Nine times out of ten a dead body will win a staring contest.
Christina blinked and looked away from the lifeless eyes of the twentysomething vic, a gruesome slash across her throat, a tarot card shoved between her stiff fingers.
Tarot cards—Christina knew a thing or two about them. She would’ve expected death on his white horse in this case, but the killer had left the maiden and the lion, an indicator of strength.
Her gaze shifted away from the body and skimmed the trees, their leaves rustling with impatience. “Has anyone checked the surrounding area yet?”
Lieutenant Fitch with the San Francisco P.D. waved his pale hand. “You go right ahead, Agent Sandoval.”
She ground her back teeth together, adjusted her shoulder holster and tromped toward the tree line. If not for that tarot card, she wouldn’t even be here.
The dense nature preserve enveloped her in a cool embrace, muting the voices of the crime scene investigators in the trail behind her. The weak San Francisco sun, still shrugging off the fog, penetrated the foliage in wisps and strands, throwing a beam of light here and dappled shadows there.
She inhaled the scent of eucalyptus, which cleared her senses and ramped up her adrenaline. The murder victim had been jogging on the trail either early this morning or sometime last night. The predator had surprised her, flying at her like an animal on the prowl—lying in wait.
Her nostrils flared and she scanned the underbrush. Lying in wait. He must’ve been watching, waiting for his prey.
Hunching forward, she crept farther into the darkness, her footfalls silenced by nature’s carpet beneath her, the strands of a willow brushing her face. She veered to the right, aligning herself with the body on the trail.
She cranked her head over her shoulder and detected flashes of color and movement from the cops and techs milling around the vic. He could’ve seen her coming from here, but would’ve had no time to prepare his attack.
She looked up. A live oak tree towered a few feet in front of her. She approached it, studying the ground around the base of the trunk. Something had disturbed the leaves layered on the dirt, but plenty of creatures roamed this area—not just the two-legged, deadly kind.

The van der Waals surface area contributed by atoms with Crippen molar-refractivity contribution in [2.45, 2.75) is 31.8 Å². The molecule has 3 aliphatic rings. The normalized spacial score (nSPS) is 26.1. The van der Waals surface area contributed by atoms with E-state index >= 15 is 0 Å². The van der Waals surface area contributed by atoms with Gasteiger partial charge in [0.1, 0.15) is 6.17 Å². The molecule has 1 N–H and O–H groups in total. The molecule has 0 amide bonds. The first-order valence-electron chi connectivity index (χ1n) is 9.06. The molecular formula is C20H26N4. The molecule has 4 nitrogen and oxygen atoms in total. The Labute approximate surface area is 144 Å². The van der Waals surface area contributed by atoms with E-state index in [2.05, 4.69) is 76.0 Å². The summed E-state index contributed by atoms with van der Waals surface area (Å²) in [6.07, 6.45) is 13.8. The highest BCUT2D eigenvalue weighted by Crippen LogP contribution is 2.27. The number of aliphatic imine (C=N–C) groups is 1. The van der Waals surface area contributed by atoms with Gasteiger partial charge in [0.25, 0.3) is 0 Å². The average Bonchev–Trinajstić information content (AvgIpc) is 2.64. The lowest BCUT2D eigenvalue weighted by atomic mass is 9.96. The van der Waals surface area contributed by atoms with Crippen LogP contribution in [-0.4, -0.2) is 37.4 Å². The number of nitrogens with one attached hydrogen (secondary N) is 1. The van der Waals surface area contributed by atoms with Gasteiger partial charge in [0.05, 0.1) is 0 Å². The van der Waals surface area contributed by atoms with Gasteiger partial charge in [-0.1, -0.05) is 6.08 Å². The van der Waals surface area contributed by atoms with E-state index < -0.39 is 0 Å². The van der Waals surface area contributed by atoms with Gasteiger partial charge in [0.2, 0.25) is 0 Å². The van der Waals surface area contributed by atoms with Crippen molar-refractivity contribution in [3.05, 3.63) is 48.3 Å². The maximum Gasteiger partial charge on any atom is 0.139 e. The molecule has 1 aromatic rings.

She reached out, running her hand down the rough bark that scratched her fingers. Here and there she traced smooth areas of the trunk where pieces of bark had broken away from the old tree.
Stretching her arms out, she wedged her palms against the tree trunk and hung her head between her arms. She closed her eyes.
The subtle sounds of nature came to life—the rustle of a bird’s wings, the creak of a branch, the scurrying of an insect across a log.
And then it slammed into her chest. The evil. She felt it like a palpable curtain dropping around her, smothering her. He’d been here.
She jerked her head up, her eyes narrowing. She shed her jacket and secured her weapon in her holster. The bark of the tree chaffed her palms as she grabbed the first branch with both hands. She hoisted herself up and planted the rubber soles of her practical shoes against the trunk. Walking up the tree trunk, she lunged for the next branch and then swung her legs over the side of it.
Straddling the branch, she could just see over the top of the lower bushes and trees that bordered the jogging trail. She pulled herself into a crouch and reached for the next branch that curved against the trunk—a natural seat, a window on the world.
She nestled her back against the trunk, her legs hanging over the side of the branch. Lieutenant Fitch came into view, pointing and gesturing with his hands—which she’d noticed before were sprinkled with red hair—basically running the show.
Farther down the trail a clutch of people crowded against the yellow police tape, all leaning toward the crime scene like magnets drawn to some irresistible force.
She got it. The same morbid curiosity had propelled her into a job with a special serial killer unit within the FBI. She’d been fascinated with these crimes ever since she’d followed the Phone Book Killer case at the tender age of twelve.
She shivered—that fascination, along with an uncanny ability to empathize with both the killers and their victims, drove her to this work. She didn’t really empathize with the killers, but for some reason she could tune in to their thought processes. Not that she’d ever told anyone that before—anyone but Eric.
And that had been a colossal mistake.
She sat up straighter on the branch and peered at the trail beyond the spectators. He would’ve seen her coming from this vantage point. Would’ve been able to jump from his lookout post and intercept her on the trail, introducing her to the sharp edge of his knife.
She took a deep breath. Was that artificial smell among the natural elements cologne? Tobacco?